In the retelling of Jan. 6, we see an echo of Lost Cause mythology. On that terrible day, terrorists took up arms against the United States, sacking the seat of the U.S. government in a deadly rampage. White supremacists marauded through the Capitol. It was a coup attempt, aimed at overturning the will of the people with brute force, encouraged by a defeated president and his allies. The Capitol Police and D.C. Metropolitan Police, badly outnumbered, ultimately prevailed in putting down the insurrection.
But now the losers are trying to rewrite the history of that day. The terrorists were “patriots.” Theirs was a “normal tourist visit.” They weren’t armed. They were “hugging and kissing” the police. A woman, shot as she breached the last barrier keeping elected representatives from the mob, was a martyr shot in cold blood. The Capitol Police were ill-trained. It was Nancy Pelosi’s fault.
The losers, again, are trying to write the history. They must not be allowed to succeed — for if they do, they will certainly try again to attack democracy.
President Biden joined the battle against the revisionists on Thursday as he presented the Congressional Gold Medal to the police who saved democracy on Jan. 6. “We cannot allow history to be rewritten,” he said.
In a speech honoring the heroism of the police, Biden, at one point brushing a tear from his eye, called the attackers what they were. “A mob of extremists and terrorists launched a violent and deadly assault on the People’s House and the sacred ritual to certify a free and fair election,” he said. “It was insurrection … It was unconstitutional. And maybe most important, it was fundamentally un-American.”
To that list of labels, Ty Seidule adds one more: “It was a lynch mob.”
Seidule is qualified to say so. A retired U.S. Army general, he taught history for two decades at West Point. Now at Hamilton College, he’s the author of “Robert E. Lee and Me: A Southerner’s Reckoning with the Myth of the Lost Cause,” a disembowelment of Lost Cause lies he learned in his own upbringing as a White southerner.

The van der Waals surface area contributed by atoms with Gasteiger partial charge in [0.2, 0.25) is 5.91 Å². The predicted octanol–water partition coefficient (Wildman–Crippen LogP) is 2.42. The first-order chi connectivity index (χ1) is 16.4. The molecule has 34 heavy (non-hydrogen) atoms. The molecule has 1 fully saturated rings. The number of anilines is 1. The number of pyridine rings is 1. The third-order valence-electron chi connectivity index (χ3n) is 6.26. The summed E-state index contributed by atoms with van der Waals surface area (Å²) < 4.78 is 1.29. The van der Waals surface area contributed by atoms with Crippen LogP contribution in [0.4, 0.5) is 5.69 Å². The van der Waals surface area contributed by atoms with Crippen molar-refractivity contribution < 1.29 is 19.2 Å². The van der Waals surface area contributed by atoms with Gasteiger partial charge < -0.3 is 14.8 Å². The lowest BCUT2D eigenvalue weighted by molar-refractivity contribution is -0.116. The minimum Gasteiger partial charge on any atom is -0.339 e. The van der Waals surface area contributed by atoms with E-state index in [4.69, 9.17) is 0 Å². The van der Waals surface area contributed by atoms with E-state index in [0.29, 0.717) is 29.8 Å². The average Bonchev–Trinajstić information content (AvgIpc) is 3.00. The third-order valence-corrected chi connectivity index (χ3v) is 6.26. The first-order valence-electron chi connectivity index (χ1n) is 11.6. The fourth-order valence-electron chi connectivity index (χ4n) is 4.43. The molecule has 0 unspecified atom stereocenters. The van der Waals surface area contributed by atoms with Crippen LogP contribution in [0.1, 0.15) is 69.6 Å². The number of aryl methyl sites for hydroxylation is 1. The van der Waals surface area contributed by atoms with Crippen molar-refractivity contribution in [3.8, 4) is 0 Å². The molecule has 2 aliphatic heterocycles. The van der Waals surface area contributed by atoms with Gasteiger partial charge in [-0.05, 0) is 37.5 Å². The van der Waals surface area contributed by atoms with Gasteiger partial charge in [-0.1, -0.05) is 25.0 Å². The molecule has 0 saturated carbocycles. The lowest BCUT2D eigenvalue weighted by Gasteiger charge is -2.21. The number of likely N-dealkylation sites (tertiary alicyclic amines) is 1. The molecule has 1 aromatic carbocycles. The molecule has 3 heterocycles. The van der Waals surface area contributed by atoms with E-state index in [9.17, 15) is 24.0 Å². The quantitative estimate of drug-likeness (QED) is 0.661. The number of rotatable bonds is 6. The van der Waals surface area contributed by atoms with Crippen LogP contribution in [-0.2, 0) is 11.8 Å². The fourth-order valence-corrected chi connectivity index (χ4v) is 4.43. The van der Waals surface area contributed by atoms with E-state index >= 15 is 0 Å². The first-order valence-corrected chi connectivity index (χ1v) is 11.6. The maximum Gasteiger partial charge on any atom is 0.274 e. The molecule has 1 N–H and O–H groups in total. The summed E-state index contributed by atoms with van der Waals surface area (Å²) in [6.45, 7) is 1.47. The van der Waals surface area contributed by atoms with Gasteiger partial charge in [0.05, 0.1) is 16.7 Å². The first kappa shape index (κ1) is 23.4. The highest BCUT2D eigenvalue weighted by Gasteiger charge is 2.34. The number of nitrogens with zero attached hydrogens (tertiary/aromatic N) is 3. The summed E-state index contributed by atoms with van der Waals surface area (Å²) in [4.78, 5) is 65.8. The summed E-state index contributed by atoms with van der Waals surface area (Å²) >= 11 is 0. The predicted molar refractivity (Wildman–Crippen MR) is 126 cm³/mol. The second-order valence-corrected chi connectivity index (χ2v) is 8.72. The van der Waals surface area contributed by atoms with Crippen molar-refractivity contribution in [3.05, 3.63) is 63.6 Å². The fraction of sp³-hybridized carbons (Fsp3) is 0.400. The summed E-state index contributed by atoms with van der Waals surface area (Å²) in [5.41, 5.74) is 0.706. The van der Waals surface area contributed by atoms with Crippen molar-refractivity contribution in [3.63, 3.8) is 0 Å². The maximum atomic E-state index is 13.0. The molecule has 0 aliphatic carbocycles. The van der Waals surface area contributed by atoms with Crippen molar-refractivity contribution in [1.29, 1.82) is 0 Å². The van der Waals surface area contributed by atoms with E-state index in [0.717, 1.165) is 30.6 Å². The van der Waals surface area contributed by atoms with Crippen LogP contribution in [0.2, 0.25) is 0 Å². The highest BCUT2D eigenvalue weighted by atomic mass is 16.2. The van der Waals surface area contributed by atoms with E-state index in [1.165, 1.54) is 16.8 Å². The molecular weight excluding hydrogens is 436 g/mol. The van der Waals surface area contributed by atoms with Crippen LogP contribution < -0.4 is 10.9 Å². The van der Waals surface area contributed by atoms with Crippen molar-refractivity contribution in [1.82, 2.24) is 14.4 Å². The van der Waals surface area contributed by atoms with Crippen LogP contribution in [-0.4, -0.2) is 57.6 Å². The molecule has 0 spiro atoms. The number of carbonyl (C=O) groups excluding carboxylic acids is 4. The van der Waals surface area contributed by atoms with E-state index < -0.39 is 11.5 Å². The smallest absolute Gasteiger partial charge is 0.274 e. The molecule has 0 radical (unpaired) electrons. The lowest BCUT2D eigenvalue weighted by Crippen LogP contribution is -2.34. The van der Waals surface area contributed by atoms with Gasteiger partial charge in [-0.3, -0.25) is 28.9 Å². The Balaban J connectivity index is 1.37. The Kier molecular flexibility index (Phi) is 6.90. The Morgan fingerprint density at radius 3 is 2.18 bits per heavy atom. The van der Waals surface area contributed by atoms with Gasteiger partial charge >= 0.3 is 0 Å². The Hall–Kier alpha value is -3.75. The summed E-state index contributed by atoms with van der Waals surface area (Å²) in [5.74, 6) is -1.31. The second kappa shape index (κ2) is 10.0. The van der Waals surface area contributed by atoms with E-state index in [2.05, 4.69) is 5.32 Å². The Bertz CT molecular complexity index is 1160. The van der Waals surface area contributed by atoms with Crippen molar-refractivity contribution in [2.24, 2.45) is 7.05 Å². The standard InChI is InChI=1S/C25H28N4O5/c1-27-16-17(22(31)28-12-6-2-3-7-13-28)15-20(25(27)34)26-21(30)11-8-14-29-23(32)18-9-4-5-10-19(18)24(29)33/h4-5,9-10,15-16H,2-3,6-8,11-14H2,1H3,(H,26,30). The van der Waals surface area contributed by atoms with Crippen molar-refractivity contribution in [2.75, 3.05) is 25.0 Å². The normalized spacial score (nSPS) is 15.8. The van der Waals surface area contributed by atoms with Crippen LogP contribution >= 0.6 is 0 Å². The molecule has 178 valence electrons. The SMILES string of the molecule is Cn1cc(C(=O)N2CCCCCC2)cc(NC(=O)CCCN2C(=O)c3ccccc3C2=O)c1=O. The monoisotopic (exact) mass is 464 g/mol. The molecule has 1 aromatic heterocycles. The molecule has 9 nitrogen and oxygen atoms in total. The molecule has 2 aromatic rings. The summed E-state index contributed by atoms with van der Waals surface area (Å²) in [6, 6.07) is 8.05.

He told me of the disgust he felt when he saw a photo of an insurrectionist in the Capitol on Jan. 6 carrying the Confederate battle flag — “the Flag of Treason,” he calls it — past a portrait of Charles Sumner, the abolitionist senator nearly caned to death by Preston Brooks, a proslavery congressman from South Carolina. Seidule wanted to suit up in his old uniform and fight the Capitol terrorists. “The people who did that need to be in orange jumpsuits and shackles,” he said.
In his book, Seidule writes of the importance of words in defeating the Lost Cause lies. It wasn’t “Union” against “Confederate,” he argues. It was the “U.S. Army fighting … against a rebel force that would not accept the results of a democratic election and chose armed rebellion.” Confederate generals didn’t fight with “honor”; they abrogated “an oath sworn to God to defend the United States” and “killed more U.S. Army soldiers than any other enemy, ever.” It wasn’t “the War Between the States,” as Lost Cause mythology would have it; the Civil War was, properly, “The War of the Rebellion.” They weren’t “plantations” as glorified by Margaret Mitchell, but “enslaved labor farms.” Writes Seidule: “Accurate language can help us destroy the lies of the Lost Cause.”
So, too, can accurate language destroy the lies now being floated to justify Jan. 6.
These were not tourists. These were not patriots. They were terrorists, as D.C. police officer Daniel Hodges, savagely beaten on Jan. 6, labeled them in congressional testimony. They were armed — with rebar, poles, knives, bear spray, tasers and an untold number of firearms — and they were unspeakably violent in their attack on the duly elected government of the United States.
The revisionist history serves a purpose: Sanitizing sedition so the foes of democracy will be able to attack it again, but successfully. This is why those who still revere our democracy must answer the lies with the true stories of Jan. 6 — again and again. “We’re not going to let them win the narrative,” Seidule said. “History is too important.”